In addition to our freezer meals, we haven't been cooking because we've been out and about a bit, namely in Madison over the weekend, where we were for Nate's birthday. We had some great meals (and beer, of course!), including:

Ale Asylum brewery, where we split a beer sampler (10 beers!!) and each had lunch.
I had a really tasty black bean burger.
Nate had an equally tasty pulled pork sandwich (I know--I took a bite before he did!). We also each had a cup of lovely roasted red pepper tomato bisque.
Later, we met up with friends and headed to the Great Dane pub and brewery (do you see a theme here?). We, of course, had a beer sampler. Then I had the mac and cheese with a pretzel roll.

Nate had the drunken jerk, which was jerk pork steamed in banana leaves and came with sweet plantains and green beans. I had a bite of this, too, and it was very tasty.

For breakfast, we stopped at Marigold Kitchen, which was right near our hotel. Nate and I split two things (I like to call it "halfsies," which is one of my favorite ways to eat!)--the chile poached eggs and the salmon, dill and cream cheese omlettes. Everything was excellent, but, unfortunately, I didn't take any pictures.

So there you have it. That's what I/we've been up to these past few weeks and hence, no blog posts.

But stay tuned! There is lots of good stuff coming up, including restaurant reviews, a trip to Boston and a recap of all the great food I eat, Christmas dinners and new recipes.

Monday, December 13, 2010

Chicken and Veg Fajitas

This could very well look familiar to my faithful readers (there are some out there, right?!. I can't remember if I've blogged about making chicken fajitas. I'm sure I have, because we really enjoy eating them. But I can't seem to find a post.

In any event, last Friday, we wanted to make dinner at home. I've been craving fajitas, so I stopped at Outpost to pick up supplies: chicken; red, yellow and green bell peppers; red onion; jalapeno; and tortillas. I originally wanted to marinate the chicken and peppers in fajita spice from the Spice House, but I didn't have the lime juice the recipe called for. So, we ended up just cooking the chicken and all the veggies in a skillet with Mexican seasoning: chili powder, garlic powder, pepper, salt, cumin and coriander. We served the fajitas on small tortillas from El Rey's, along with some guacamole and shredded pepper jack cheese.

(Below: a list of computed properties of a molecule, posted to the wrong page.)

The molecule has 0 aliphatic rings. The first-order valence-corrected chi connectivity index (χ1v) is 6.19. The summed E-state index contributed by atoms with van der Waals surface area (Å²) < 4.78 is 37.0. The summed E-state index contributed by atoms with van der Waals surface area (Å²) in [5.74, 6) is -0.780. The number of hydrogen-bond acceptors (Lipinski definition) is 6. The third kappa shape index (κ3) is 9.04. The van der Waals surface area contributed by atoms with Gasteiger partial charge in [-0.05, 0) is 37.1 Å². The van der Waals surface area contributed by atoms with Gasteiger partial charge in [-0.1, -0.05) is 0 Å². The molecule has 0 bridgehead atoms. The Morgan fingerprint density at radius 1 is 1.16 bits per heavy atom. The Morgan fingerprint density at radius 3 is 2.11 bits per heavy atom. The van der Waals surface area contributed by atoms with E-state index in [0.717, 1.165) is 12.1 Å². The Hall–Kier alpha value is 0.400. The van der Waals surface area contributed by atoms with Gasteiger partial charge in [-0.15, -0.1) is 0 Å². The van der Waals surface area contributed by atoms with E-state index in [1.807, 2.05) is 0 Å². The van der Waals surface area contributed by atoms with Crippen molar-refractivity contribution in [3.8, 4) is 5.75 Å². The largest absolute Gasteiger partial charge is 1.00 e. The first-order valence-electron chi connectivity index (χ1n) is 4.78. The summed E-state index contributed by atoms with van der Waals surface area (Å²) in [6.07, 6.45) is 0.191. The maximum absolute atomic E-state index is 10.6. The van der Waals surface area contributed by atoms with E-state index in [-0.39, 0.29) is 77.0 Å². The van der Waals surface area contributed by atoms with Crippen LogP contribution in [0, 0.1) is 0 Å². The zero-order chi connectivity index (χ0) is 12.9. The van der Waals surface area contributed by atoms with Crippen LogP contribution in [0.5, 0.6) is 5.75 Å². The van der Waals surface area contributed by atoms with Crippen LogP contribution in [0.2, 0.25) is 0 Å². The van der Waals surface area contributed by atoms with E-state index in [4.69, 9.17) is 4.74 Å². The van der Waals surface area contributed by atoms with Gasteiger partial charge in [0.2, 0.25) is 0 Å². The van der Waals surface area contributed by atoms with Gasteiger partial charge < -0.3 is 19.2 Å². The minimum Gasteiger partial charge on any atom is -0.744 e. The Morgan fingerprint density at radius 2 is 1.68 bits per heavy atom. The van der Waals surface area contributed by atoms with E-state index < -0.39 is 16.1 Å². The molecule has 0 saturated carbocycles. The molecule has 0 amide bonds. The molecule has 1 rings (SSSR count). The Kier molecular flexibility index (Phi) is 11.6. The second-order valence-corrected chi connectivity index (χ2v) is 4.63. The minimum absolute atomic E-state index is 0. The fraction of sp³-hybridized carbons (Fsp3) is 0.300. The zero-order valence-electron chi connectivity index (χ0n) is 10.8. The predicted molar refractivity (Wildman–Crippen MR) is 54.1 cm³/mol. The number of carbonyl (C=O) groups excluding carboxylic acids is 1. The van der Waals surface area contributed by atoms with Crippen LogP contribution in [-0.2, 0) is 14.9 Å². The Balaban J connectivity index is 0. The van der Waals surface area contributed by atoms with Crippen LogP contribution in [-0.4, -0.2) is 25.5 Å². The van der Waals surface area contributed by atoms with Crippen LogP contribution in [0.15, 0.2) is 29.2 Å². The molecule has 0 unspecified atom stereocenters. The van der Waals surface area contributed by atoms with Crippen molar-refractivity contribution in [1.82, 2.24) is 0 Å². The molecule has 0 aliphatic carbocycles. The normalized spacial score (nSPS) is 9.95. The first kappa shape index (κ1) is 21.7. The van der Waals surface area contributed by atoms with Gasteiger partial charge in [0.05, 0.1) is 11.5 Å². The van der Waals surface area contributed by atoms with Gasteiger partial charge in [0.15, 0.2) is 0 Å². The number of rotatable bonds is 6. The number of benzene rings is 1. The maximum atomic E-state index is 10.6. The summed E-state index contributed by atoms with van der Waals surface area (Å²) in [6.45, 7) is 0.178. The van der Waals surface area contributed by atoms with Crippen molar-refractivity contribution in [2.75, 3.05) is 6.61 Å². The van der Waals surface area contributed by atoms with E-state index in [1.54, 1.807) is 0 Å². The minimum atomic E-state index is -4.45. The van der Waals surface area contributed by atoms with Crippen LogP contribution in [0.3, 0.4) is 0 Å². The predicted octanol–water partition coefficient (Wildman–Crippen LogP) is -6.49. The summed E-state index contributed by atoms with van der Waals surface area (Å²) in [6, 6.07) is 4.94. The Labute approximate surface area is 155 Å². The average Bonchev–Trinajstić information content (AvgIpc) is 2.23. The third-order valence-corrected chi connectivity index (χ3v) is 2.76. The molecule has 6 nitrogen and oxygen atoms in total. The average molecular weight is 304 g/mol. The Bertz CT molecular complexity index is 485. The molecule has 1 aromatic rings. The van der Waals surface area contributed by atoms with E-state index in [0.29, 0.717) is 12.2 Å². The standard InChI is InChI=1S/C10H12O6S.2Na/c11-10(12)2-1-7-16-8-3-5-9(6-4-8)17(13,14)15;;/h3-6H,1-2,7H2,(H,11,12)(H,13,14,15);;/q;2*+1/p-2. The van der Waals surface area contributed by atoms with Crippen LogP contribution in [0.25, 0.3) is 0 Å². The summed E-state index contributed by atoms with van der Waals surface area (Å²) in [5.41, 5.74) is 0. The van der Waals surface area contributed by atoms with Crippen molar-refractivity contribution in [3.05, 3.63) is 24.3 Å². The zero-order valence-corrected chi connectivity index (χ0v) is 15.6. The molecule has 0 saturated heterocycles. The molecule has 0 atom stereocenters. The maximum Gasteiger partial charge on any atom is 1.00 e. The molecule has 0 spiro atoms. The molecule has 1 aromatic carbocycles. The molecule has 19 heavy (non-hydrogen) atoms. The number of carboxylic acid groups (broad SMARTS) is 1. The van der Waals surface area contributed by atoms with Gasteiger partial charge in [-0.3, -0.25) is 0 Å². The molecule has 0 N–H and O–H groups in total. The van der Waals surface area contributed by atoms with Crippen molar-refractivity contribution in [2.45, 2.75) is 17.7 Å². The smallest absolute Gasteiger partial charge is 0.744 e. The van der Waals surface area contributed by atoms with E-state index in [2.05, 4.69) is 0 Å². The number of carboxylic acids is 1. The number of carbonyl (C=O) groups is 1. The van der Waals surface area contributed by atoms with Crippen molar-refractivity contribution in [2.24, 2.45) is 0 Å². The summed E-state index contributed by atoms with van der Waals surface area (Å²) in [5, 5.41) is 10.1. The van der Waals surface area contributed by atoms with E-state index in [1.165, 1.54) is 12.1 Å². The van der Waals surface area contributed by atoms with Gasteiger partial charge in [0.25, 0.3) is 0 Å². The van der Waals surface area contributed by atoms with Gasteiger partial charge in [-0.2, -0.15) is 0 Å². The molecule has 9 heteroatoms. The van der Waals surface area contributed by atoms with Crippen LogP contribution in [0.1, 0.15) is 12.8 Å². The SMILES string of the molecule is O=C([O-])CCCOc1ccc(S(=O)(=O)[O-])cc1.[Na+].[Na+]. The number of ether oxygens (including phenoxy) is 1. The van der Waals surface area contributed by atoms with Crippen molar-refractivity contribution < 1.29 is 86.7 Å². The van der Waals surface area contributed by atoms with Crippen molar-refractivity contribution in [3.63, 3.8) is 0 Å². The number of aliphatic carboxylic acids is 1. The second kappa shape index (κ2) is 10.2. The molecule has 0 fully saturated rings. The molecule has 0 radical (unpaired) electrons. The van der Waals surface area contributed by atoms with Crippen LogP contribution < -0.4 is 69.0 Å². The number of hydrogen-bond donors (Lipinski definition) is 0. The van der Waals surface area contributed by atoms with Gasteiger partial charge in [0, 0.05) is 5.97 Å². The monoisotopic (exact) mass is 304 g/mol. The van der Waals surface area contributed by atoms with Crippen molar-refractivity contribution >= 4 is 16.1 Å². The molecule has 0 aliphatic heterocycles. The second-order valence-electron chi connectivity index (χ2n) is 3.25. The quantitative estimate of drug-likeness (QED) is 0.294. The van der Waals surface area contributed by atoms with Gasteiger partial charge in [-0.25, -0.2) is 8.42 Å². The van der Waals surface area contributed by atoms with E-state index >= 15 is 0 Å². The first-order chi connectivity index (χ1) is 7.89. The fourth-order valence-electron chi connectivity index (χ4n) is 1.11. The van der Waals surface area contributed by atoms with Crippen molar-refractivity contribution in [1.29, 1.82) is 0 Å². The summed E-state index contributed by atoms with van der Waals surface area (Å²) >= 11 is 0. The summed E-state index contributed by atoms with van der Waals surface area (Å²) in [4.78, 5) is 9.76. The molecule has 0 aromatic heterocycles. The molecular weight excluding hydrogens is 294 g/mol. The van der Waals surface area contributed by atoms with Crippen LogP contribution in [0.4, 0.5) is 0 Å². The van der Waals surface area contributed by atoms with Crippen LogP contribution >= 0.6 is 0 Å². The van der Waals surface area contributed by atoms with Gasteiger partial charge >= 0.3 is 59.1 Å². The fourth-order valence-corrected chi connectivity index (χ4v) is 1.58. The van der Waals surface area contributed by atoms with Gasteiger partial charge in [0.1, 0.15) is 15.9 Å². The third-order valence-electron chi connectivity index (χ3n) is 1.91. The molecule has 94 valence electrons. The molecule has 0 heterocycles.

For a side, I heated up a can of black beans, seasoned with some red onion, cumin, coriander, cayenne, salt and chili powder.

The fajitas were good as usual, but holy cow we had a hot jalapeno! It was quite a big one, and you could tell it was going to be spicy the minute Nate cut into it. Our eyes were watering, and I kept coughing. It was good, but maybe a teeny bit too spicy.

White Chocolate Candy Cane Cheesecake

Sounds delicious, huh? Oh, and it was!

I had to bring a dessert to a work holiday dinner. I never know what dessert to make for some reason. I guess I always feel like I have to make something fancy. I was doing some Googling and came across this recipe for White Chocolate Candy Cane Cheesecake from Midwest Living.
I had never made a cheesecake before, so I was a little nervous.

It turned out to actually be pretty easy. A bit tedious with all the steps and different levels of letting it cool, but overall, it wasn't too bad. The worst part was that I couldn't figure out if and when it was set.
It was still pretty jiggly after 40 minutes, so I baked it another 10. And it was still jiggly after those 10, so I baked it another 10. By then, I figured it was probably OK, and the top was browning quite a bit.

I followed the recipe exactly--the only thing I really changed is that I added more white chocolate to the top of the cake than the recipe called for (I put the melted white chocolate in a small Zip-Loc bag and snipped the edge off), and probably a bit more candy cane.

All the hard work definitely paid off--everyone at the party really liked it, and everyone requested leftovers to take home.

Tuesday, December 7, 2010

Smoked Sausage and Potatoes